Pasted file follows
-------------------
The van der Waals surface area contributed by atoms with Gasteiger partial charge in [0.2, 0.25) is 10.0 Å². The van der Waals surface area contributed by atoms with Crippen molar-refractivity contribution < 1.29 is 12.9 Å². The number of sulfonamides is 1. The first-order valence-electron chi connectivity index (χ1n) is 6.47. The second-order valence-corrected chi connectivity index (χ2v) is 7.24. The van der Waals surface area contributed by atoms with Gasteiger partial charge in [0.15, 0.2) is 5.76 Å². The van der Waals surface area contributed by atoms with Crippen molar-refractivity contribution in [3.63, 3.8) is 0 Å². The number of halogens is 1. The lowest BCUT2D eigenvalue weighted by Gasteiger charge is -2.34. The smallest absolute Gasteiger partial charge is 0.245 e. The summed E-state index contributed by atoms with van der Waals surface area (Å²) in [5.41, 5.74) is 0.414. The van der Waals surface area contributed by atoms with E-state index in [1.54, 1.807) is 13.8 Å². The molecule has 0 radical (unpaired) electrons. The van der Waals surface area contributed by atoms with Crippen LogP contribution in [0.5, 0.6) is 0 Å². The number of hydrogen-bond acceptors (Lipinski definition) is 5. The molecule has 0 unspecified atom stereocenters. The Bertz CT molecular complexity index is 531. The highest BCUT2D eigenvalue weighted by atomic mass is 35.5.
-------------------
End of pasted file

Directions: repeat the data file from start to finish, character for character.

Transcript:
The van der Waals surface area contributed by atoms with Gasteiger partial charge in [0.2, 0.25) is 10.0 Å². The van der Waals surface area contributed by atoms with Crippen molar-refractivity contribution < 1.29 is 12.9 Å². The number of sulfonamides is 1. The first-order valence-electron chi connectivity index (χ1n) is 6.47. The second-order valence-corrected chi connectivity index (χ2v) is 7.24. The van der Waals surface area contributed by atoms with Gasteiger partial charge in [0.15, 0.2) is 5.76 Å². The van der Waals surface area contributed by atoms with Crippen molar-refractivity contribution in [3.63, 3.8) is 0 Å². The number of halogens is 1. The lowest BCUT2D eigenvalue weighted by Gasteiger charge is -2.34. The smallest absolute Gasteiger partial charge is 0.245 e. The summed E-state index contributed by atoms with van der Waals surface area (Å²) in [5.41, 5.74) is 0.414. The van der Waals surface area contributed by atoms with E-state index in [1.54, 1.807) is 13.8 Å². The molecule has 0 radical (unpaired) electrons. The van der Waals surface area contributed by atoms with Crippen LogP contribution in [0.5, 0.6) is 0 Å². The number of hydrogen-bond acceptors (Lipinski definition) is 5. The molecule has 0 unspecified atom stereocenters. The Bertz CT molecular complexity index is 531. The highest BCUT2D eigenvalue weighted by atomic mass is 35.5.